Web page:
In last week’s column, I talked about my New Year’s resolution: to keep trying to overcome a lifelong predisposition toward pugnacity, in favor of a Christian, peaceable response to disagreements.
To my mind as I was writing that piece, I was confessing my private, multi-decade struggle to learn to turn the other cheek — at church, in the workplace, at the ballpark, on the roadways.
I’ve observed that a lot of people have that same problem, and I hoped that telling of my struggles might help a few of them.
What surprised me, then, was that multiple readers interpreted that column as a political statement demanding that Christians passively accept whatever outrages our government’s new leaders choose to wreak.
Which just goes to show, for the 1,000th time, that what I think I’m writing isn’t necessarily what you, dear readers, think you’re reading.
Or, as the Captain said in “Cool Hand Luke,” “What we’ve got here is failure to communicate.”
But since the issue has been raised, and given that our new president is freshly inaugurated, I’ll share my views on how the opposition — especially those opposed who call themselves Christians — should respond to Donald Trump and Company.
This won’t be news to anyone who reads my columns regularly, but for the record, I’m a Democrat. I am, on most issues, a liberal Democrat.
I know that an awful lot of Christians — including many of my relatives, friends and parishioners — aren’t liberal Democrats, but in a more rational world they would be. (That’s a joke, friends. Kind of.)
Bottom line, I did not vote for Mr. Trump.
I think he’s definitely dangerous to the republic and potentially dangerous to humanity. A man who can’t responsibly handle a Twitter account probably shouldn’t be entrusted with the nuclear football.
And his election is made all the scarier because our countrymen also have elected a full slate of Trump enablers: a Republican U.S. Senate and U.S. House of Representatives (and, by extension, a Republican U.S. Supreme Court), as well as a Republican governor of Kentucky and a Republican state legislature.
Today’s Republican Party opposes everything I believe is best for America: public education, Medicare, Social Security, fact-based news reporting, livable wages for working people, a benevolent immigration policy, regulation of Wall Street, health care for all and freedom of religion even for those whose faith differs from mine.
So am I angry? Yes.
Am I disheartened? Darn tootin’.
Am I nervous? You bet.
The question then: How should I, and other Christians who disagree with the present condition of the nation, respond?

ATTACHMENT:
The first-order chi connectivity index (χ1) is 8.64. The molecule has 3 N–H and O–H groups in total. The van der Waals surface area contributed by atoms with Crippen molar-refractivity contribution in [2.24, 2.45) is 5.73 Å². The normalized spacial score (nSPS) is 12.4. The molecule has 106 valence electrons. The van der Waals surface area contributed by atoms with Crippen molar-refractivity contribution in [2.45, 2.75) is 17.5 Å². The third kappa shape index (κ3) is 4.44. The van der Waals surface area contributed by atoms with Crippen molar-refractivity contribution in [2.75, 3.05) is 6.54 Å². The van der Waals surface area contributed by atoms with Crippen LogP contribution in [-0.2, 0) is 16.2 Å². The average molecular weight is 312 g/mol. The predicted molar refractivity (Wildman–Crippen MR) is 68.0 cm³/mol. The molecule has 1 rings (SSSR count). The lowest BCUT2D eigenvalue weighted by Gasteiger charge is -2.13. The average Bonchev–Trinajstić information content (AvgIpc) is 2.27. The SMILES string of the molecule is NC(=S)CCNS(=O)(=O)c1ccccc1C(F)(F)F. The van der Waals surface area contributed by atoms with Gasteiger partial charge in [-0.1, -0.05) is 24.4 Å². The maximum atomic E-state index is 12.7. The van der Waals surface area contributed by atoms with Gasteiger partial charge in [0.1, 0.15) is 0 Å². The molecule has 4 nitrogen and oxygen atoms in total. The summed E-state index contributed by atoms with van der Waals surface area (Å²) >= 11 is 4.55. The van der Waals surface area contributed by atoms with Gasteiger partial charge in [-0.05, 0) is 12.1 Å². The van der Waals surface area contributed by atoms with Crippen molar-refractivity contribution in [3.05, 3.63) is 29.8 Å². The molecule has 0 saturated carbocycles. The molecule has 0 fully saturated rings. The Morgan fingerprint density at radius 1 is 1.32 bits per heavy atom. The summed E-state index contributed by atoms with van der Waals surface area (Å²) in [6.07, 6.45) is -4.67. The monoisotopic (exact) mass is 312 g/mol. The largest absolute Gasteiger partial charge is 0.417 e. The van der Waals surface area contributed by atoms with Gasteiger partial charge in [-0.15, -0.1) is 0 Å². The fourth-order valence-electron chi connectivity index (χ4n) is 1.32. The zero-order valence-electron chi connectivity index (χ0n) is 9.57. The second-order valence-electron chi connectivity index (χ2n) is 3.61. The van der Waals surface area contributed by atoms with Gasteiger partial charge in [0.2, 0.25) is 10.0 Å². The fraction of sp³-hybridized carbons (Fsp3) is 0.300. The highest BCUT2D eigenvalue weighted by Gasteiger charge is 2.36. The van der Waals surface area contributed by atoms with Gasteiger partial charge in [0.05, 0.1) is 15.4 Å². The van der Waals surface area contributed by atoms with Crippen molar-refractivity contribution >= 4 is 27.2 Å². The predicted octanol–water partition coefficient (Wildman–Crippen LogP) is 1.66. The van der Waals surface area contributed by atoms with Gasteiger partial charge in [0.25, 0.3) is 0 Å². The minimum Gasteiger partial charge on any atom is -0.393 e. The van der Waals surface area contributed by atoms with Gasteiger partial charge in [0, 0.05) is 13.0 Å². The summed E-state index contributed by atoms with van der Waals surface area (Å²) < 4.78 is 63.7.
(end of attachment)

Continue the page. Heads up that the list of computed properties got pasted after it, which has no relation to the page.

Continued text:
First, being Christians doesn’t require us to be doormats.
You might be a Christian, but you’re also an American citizen. You’re entitled to speak the truth as you see it.
Which is what I’m doing here, right now, in these words you’re reading.
When you see injustice, you have not only a right but a duty to call it what it is.
This past week, we marked the birthday of Dr. Martin Luther King Jr., a Christian who stood up for justice even at the risk, and eventual cost, of his life. He marched, lobbied, wrote and protested. He refused to be silent.
Go thou and do likewise.
Second, we’re always to be driven by love for all people, even for those we disagree with. That was one key to King’s greatness. To borrow a New Testament maxim, he spoke the hard truth, but he spoke it in love.
For Christians, there’s a proper way and a wrong way to voice opposition. Citing the New Testament again, we’re not to be overcome by evil, but to overcome evil with good.
To paraphrase yet another biblical admonition: It’s sometimes appropriate to get angry, but never appropriate to use anger as an excuse for acting like jerks. We must refuse to be dragged into the muck of blind rage and name-calling and revenge.
We must remember that the folks on the other side are our countrymen, our neighbors and, perhaps, our brothers and sisters in the Lord. We might have to spend eternity with them; we might as well practice now speaking of them decently.
We might even try listening to them occasionally.
Finally, we should approach all political matters with humility.
Self-righteousness is rarely successful and never wise. It has a way of backfiring.
It might turn out someday that you — or, God forbid, I — are flat wrong about some of our pet issues.
And it might be, too, that the Republican neighbor you’re so ready to despise turns out to be the surgeon who saves your life with an emergency operation, and then writes off his bill because you can’t pay it. (And you can’t pay it because he voted against the Affordable Care Act and Medicare. Sorry, Jesus, I couldn’t resist.)
But my point is, nobody, not even liberal Democrats, not right-wing Republicans, has cornered the market on truth or charity or omniscience.
We’re all flawed and silly, every last one of us. Our human knowledge is warped and incomplete.
Thus, it behooves us to be merciful to each other even as we disagree.
Paul Prather is pastor of Bethesda Church near Mount Sterling. You may email him at firstname.lastname@example.org.